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  May 23, 2004

Protecting the City and Clearing a Hurdle
By Mayor Michael R. Bloomberg

Last week, two stories dominated the local news: the hearings in our city by the independent commission investigating the 9/11 attacks; and the decision by the International Olympic Committee to name New York one of the five finalists in the competition to host the 2012 summer games. What ties those two stories together is that each showed New York’s determination to come back strong.

The 9/11 hearings brought back a flood of painful memories. But by investigating why we lost so many of our loved ones that day, the Commission’s work will help us ultimately win the war on terror. From the beginning, our Administration has also been determined to learn the lessons of 9/11. That’s why we’ve dramatically stepped up the Police Department’s intelligence and counter-terrorism activities. It’s why we’ve increased cooperation and communication between the Police and Fire Departments, and other agencies that protect our city. It’s why we’ve instituted regular, ongoing multi-agency training exercises, like last Sunday’s “Operation Transit Safe,” which simulated a terrorist attack in the subway system. Because we’ve introduced these and other measures, I was able to testify to the Commission on Wednesday that New York is better prepared today to respond to and prevent any threat, arising from any source.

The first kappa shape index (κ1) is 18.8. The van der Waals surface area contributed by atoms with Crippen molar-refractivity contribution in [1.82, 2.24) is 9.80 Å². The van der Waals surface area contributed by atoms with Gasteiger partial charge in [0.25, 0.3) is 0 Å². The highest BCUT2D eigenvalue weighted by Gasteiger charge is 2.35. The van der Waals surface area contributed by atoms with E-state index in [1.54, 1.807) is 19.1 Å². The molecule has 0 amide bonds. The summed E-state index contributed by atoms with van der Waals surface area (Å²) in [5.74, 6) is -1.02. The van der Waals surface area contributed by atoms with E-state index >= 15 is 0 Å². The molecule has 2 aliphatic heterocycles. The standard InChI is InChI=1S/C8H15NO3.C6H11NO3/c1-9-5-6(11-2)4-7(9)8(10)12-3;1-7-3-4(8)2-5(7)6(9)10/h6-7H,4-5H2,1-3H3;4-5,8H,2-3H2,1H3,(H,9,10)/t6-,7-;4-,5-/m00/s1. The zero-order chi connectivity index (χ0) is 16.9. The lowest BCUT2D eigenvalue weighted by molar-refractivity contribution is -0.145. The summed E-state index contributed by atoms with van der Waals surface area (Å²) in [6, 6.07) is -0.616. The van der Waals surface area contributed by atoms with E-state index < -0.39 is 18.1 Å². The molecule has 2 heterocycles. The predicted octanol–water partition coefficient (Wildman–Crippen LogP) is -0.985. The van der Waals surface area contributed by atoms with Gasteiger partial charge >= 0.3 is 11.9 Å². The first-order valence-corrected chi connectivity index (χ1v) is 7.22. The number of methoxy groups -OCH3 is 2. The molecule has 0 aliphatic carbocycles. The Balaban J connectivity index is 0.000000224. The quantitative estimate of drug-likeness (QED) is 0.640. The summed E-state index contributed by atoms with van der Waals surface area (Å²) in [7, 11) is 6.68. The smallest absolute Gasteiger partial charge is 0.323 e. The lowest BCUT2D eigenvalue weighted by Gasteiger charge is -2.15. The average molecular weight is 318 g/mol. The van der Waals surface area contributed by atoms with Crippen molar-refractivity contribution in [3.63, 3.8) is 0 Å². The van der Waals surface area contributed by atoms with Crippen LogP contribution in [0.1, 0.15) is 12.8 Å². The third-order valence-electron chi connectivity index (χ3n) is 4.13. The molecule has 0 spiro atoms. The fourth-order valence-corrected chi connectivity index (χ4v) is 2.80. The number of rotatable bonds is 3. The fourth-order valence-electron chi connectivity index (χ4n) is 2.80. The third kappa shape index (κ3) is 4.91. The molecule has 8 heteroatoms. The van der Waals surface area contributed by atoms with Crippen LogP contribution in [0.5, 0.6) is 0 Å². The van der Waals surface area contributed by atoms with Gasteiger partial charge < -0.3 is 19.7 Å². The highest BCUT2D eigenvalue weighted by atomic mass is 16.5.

We’ve taken all these actions because we recognize that New York remains a major target for terrorism. Despite that fact, however, New York State currently ranks 49th among the 50 states in the per person distribution of Federal Homeland Security funds. The same bizarre skewing of priorities also plagues how Federal money designed to prepare for and prevent bio-terrorism is allocated. President Bush has proposed changing this, and making risk and threat the basis for providing Homeland Security dollars. But as I noted in my testimony, the Department of Homeland Security has diluted the impact of that welcome change by inflating from seven to 80 the number of cities available for “high-risk” grants. As goes New York’s economy, so goes the nation’s; if Wall Street is attacked, Main Street will suffer. That’s why in my testimony I challenged the Commission to urge Washington to change these absurd and dangerous policies.

The 9/11 hearings may have overshadowed the city’s designation as a finalist for the 2012 Olympics. But that decision represented a tremendous vote of confidence by the members of the International Olympic Committee in our city, and in our remarkable recovery from the 9/11 attacks. NYC 2012, the non-profit group leading New York’s bid for the Olympics, has put together an exciting and compelling case for bringing the Olympics here. Should we be fortunate enough to be chosen to host them, the Games would provide a powerful financial boost, creating an estimated 125,000 jobs, and pumping $11 billion into our economy. They would also spur the largest investment in parks and recreation facilities in the city’s history—a tremendous legacy for future generations.

Last week, we cleared a major hurdle on the path to the 2012 Summer Olympics. The IOC will make its final selection next July—and we’re hopeful that their decision will be to hold the world’s greatest athletic event right here, in the world’s second home.